One family's experience of Litchfield Park, visiting the eerie Lost City, swimming in clear fresh waterfalls and enjoying the real Australian Outback. Read on as Jackie recalls her experience...
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Darwin has a secret. Well it's not exactly a secret, but it is something that should be far better known in the world wide community than it is. Ok, so I'm a little glad it's not because I got to see it for myself and experience something incredible that Darwin has to offer without having hordes of people say, "yea, I been there" I'm talking about Litchfield National Park.
Don't get me wrong, Kakadu was amazing, and everything I had hoped for. But with so much world wide focus on Kakadu National Park, Litchfield Park tends to become an afterthought. Litchfield was not originally one of our big plans when we were traveling the top end of Australia, Kakadu was it for that part of the country, but after leaving Kakdu and reading the signs on the highway pointing to Litchfield Park only an hour or two west, my family and I thought "why not" and called in just for a look.
Our kids had the best time in Litchfield, here was somewhere in the top end that we could let the kids swim and play a little without the concern that they might be crocodile bait if we weren't careful. Certainly Litchfield is not a casual water park; it is still an incredible place offering a real Australian landscape.
We chose to visit Litchfield after being told that there were a couple of good safe water holes there the kids would enjoy, so really, my husband and I were not too interested for ourselves being more interested in living rough for a few months. This certainly changed once we got there.
Just an aside, some will say that traveling with kids holds you back, but in my experience, having kids has shown us the best of Australia by sending us to places we would not have been if it wasn't so they kids could get an education or have a little play time.
Naturally our first stop in Litchfield Park was Wangi Falls. We made this our base camp while we explored the rest of the National Park. It had just turned October so we were lucky to have stopped there just before the monsoon season started. I hear the waterfalls are incredible during the monsoons, I will go back and have a look at this for myself one day, but just seeing the waterfalls then was enough to satisfy some strange need to immerse myself in running water.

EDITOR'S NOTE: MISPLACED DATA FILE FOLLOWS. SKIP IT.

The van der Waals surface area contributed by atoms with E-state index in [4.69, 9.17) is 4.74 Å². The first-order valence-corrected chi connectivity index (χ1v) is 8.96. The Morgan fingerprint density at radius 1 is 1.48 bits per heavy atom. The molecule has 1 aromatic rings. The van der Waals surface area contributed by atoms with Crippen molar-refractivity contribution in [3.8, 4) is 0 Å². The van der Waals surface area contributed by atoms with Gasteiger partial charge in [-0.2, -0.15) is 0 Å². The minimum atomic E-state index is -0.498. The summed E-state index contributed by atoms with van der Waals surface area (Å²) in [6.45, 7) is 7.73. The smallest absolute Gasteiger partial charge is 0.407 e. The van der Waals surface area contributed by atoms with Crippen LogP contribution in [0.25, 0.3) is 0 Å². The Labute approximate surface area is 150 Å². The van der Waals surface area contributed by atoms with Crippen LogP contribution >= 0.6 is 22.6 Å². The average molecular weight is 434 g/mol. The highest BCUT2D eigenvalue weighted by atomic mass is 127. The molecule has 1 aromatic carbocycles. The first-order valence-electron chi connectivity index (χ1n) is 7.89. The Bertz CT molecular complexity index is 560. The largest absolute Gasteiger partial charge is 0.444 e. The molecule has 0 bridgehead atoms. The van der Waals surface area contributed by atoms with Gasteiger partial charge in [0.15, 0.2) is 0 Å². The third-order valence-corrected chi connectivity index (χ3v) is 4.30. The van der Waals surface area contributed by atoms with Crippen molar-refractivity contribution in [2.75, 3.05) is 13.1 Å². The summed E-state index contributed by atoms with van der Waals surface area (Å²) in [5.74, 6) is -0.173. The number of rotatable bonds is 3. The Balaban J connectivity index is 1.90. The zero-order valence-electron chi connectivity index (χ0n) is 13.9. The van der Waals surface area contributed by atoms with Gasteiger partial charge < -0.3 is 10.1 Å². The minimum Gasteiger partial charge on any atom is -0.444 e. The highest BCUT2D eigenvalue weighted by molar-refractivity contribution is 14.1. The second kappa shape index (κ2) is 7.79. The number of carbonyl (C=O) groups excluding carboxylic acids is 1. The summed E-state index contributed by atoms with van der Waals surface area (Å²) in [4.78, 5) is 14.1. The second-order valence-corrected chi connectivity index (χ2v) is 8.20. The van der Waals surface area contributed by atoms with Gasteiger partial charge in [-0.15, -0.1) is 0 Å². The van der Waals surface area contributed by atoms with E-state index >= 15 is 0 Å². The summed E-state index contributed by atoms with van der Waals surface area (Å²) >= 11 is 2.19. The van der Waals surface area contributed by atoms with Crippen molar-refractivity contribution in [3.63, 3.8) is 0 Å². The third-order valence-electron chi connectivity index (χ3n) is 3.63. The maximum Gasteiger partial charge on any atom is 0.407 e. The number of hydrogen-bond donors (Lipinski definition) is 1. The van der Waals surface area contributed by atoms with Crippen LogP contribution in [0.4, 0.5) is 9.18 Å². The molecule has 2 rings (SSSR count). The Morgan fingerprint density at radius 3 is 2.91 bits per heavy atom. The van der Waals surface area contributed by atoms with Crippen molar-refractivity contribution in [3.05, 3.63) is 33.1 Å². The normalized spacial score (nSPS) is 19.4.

Wangi Falls changes colour in the setting sunlight.
The pool is closed to swimming during the wet season when the huge volumes of water make swimming unsafe.
My kids are good strong swimmers coming from the beaches ourselves, and Wangi is considered to be a good safe water hole for swimmers, but please put some floaties on the little ones and get in the water with them.
The bonus in Litchfield Park for our family was the fact that there were other campers and families around and the kids had some valuable interaction time with other kids. We had been travelling for a long time and bush camping, but respect the needs of kids to stay social. The bonus for us adults was that it certainly wasn't crowded nor did it have that "popular tourist" destination population density we went out of our way to avoid.
While taking advantage of the opportunity to swim, we also visited Florence falls in Litchfield. This spot was amazing. I will describe this as a truly memorable experience. The falls itself was incredible to look at and I have my most treasured family photograph from here of my husband and kids enjoying the water. I swam to the fall itself and just felt the water around me and the spray in my face.
My husband was happy enough that we heard about a small fresh water crock that lived in a rock on the fall and he swears he heard it breath. (No, I didn't let the kids swim over to find out, just because their father is an idiot, with my luck that placid freshy would turn out to be a growing salty)
It was from another camper that we learned about The Lost City. This is still one of my favorite places in the whole world. The lost city in Litchfield National Park is a series of sandstone towers that time has created and shaped into a haunting, and inspiring formation that resembles the ruins of some ancient advanced civilization. The feeling I felt walking in the lost city has never left me.
In fact, my stay at Litchfield Park will always be remembered as that thing I did that made me know how blessed I am to proudly call Australia my home.
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